After Whisper and Secret, Yik Yak has come into spotlight, and its fame is two-fold, as with every social app that allows anonymity.
Yik Yak [Android, iOS]
By Yik Yak
How It Works
On the one hand, it is a social app for college students designed to let them interact with those in the approximate vicinity of 1.5 miles around them anonymously.
In a perfect world, students share laughs and jokes, class updates, discuss highly local social and cultural events, support one another in times of need and, most importantly, help the shy newcomers integrate into the social life of a campus.
Yik Yak has expanded to over 1000 colleges and universities, mainly in the US, but the developers like to say it’s worldwide, but I don’t see it is represented in overseas Universities to that extent just yet.
The app relies on your geographical location to identify whether you are in a college campus, or in the yard of a high school – a feature introduced recently to ban youngsters from using it. In some cases, users report the app confuses their locations, and doesn’t let them comment on yaks in their actual campus.
Developers stress the user community is very efficient at regulating itself through reporting system, and upvoting/ downvoting postings. The posts that get downvoted a lot of times get deleted from the public board. Also, the majority of reported posts get removed.
Users whose posts get upvoted get an increase in yakarma, the reputation on the board. The app wants to be a local bulletin board for students, where they can see what everyone around them is saying about what is happening in the life of their community, and apparently, it works like that for many of its numerous users.
Additionally, users can peek on other campuses all over the U.S., and developers say more international locations will be added soon.
Human Nature Has A Say
In the real world, people do what they want to do, and anonymity online creates things like #GamerGate, cyber bullying, misogyny, harassment, death and sex threats, racism, fascism – the list goes on forever.
In public forums, anonymity equals a Pope’s indulgence in Catholicism, giving people a false sense they are beyond laws of society. Hence, when social media try to picture Yik Yak as a victim to teenagers with ‘underdeveloped frontal lobes and unregulated outbursts of hormones,’ I want to say ‘woah, wait a minute.’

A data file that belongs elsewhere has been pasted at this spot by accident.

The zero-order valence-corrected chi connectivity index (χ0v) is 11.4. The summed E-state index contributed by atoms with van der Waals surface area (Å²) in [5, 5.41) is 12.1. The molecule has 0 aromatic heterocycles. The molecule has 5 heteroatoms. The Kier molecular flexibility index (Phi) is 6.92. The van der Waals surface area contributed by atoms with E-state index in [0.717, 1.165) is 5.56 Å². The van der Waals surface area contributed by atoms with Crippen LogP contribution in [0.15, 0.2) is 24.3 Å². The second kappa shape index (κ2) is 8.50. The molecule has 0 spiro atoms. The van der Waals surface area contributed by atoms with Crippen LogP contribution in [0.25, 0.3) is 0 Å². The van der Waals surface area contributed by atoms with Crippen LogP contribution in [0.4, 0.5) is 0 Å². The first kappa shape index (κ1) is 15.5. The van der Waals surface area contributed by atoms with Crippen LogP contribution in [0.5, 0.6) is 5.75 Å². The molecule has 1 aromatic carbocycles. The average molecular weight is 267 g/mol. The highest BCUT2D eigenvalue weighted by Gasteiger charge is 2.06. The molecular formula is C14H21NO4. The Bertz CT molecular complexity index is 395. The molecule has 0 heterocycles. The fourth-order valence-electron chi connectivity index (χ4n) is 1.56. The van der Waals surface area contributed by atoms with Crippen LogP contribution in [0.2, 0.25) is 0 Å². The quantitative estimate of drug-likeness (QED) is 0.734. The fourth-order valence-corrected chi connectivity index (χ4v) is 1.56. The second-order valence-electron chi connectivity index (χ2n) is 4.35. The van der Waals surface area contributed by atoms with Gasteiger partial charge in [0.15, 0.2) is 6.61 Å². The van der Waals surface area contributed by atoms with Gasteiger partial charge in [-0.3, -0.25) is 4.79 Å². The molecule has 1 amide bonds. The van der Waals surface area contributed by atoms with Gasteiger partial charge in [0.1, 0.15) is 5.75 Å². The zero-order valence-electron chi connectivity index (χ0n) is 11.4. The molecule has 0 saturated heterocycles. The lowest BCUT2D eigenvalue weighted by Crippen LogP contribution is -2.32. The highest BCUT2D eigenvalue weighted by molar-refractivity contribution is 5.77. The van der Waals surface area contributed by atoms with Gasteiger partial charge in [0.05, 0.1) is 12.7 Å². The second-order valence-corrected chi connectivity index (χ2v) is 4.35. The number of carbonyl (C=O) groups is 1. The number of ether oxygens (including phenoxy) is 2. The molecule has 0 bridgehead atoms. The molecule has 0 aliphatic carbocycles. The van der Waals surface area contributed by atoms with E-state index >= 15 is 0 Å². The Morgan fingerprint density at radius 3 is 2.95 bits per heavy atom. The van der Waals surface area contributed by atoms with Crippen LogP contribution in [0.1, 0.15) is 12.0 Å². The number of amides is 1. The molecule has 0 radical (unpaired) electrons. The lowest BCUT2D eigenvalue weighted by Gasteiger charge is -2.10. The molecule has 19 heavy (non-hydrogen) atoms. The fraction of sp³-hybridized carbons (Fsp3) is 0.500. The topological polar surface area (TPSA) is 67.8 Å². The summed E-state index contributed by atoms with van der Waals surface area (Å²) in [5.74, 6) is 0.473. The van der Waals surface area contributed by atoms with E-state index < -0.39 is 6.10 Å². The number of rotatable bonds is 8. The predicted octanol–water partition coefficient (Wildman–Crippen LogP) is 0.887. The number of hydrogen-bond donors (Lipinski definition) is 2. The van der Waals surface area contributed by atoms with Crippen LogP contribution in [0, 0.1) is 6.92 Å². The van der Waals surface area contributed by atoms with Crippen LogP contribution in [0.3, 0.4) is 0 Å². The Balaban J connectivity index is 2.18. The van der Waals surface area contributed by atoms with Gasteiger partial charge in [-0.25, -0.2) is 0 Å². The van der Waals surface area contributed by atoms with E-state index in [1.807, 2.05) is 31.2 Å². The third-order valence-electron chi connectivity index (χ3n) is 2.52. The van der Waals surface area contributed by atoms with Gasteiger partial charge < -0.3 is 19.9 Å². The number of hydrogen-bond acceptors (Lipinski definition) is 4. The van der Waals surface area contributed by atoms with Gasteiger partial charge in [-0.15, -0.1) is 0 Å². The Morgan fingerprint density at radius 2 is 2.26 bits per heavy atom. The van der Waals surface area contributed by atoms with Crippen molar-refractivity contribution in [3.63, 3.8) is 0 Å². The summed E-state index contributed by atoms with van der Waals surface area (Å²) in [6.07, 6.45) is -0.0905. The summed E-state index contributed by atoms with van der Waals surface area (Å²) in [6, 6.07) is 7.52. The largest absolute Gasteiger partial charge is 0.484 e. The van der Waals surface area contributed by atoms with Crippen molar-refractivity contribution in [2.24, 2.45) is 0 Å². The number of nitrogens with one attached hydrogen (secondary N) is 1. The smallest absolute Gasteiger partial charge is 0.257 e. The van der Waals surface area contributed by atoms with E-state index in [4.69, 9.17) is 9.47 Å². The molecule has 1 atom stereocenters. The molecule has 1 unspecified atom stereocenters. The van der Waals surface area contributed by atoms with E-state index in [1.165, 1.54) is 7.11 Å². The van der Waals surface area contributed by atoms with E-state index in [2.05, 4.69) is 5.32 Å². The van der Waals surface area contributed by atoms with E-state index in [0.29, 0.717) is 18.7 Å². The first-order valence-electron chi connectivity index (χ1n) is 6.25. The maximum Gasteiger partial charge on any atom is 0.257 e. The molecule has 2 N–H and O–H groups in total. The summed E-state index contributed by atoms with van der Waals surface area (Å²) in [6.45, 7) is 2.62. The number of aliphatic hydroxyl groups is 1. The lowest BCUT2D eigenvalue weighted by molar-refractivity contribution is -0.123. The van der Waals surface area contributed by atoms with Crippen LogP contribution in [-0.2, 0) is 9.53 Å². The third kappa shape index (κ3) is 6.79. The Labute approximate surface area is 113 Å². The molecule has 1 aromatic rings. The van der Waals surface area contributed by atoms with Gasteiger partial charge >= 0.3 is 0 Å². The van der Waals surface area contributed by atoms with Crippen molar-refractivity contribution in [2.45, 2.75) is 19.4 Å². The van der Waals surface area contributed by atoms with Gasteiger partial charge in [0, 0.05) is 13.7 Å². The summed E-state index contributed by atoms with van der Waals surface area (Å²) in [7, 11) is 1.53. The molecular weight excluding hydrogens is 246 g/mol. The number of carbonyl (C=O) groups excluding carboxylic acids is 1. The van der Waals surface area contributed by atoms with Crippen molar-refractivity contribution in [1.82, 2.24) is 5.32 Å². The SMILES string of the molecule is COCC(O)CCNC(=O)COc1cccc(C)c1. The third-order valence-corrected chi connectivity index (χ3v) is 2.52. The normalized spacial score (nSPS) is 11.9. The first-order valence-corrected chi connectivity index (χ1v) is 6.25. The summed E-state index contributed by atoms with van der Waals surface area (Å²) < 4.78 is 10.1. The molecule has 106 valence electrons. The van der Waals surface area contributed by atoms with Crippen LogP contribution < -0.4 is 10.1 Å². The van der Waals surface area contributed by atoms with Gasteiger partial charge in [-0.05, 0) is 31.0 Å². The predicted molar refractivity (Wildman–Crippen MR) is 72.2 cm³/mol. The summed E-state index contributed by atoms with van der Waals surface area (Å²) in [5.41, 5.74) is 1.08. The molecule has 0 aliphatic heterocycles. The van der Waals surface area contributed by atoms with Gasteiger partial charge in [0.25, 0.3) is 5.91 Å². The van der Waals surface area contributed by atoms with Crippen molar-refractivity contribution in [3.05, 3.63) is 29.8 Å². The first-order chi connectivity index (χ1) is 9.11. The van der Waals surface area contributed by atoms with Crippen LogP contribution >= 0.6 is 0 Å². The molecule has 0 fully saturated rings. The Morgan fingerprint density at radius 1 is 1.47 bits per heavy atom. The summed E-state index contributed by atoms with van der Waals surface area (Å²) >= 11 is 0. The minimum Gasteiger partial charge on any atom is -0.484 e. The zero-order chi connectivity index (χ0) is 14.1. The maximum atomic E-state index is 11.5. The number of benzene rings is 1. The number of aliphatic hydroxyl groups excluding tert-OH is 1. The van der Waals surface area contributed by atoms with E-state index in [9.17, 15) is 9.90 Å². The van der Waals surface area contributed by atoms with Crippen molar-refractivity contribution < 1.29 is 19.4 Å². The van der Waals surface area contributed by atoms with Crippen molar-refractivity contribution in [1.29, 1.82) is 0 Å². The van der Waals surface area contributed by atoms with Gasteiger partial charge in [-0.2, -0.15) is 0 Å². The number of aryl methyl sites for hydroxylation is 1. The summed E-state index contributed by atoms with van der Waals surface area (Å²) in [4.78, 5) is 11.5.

In an attempt to cool down the anger and backlash caused by several loud cases where Yik Yak got banned in some schools, and even regions, for being a platform for rape and bomb threats, Yik Yak geo-fenced all high schools in the US, making it a lot harder for teens to get in. Apparently, 17+ mark in iTunes doesn’t prevent youngsters from installing it, but neither do parents monitor what their children are up to.
That preventive measure was introduced in April, and aimed high school kids – the stratum of society Yik Yak sees as the source of bullying in the Internet. However, if we take a look at user reviews on Google Play store, we will see little has changed ever since – the gossip, bullying and harassment are still there. It shouldn’t come as a surprise, since behaving like swine is in human nature, and we see it every day from the adult, civilized, educated and even sophisticated top of the crop of our society, so why should college students be different?
- Highly local bulletin board for college campuses, where students can get involved in the campus community
- Provided your local community regulates itself through reporting and downvoting offensive content, you may even have a good time using it. Just don’t do anything stupid like these students who tried to organize a riot through Yik Yak, but got caught while planning.
- You can peek on other colleges, but you can only post and comment on yaks in your 1.5 miles radius
- Taps into your geographic location – always a bad thing privacy-wise
- Anonymity lets offensive content flourish, so don’t expect it all to be roses and violets
- Jokes, the core content attraction of Yik Yak, are rather unoriginal, and we still get better jokes, news and social trends from Twitter, so I am not quite sure if there is a point to it, other than for gossip
Anonymity Trend Abused
It would be wrong to accuse developers for their app being turned into another platform for bullies, but blaming it all on teens alone is unfair since bullying is in human nature, and international politics is the best example of how stronger nations bully the weaker, or those who think differently.
The solution for this is to get off the Internet and have a life, make friends with people who use their real names, and explore the real human interaction in person, not hiding behind the mask of anonymity. This is where Snowden’s revelations have backfired against society – developers abuse the anonymity trend, creating apps that cause humans to distance from each other even more.
When you’re in your early 20’s and looking to make some friends, don’t use anonymity apps.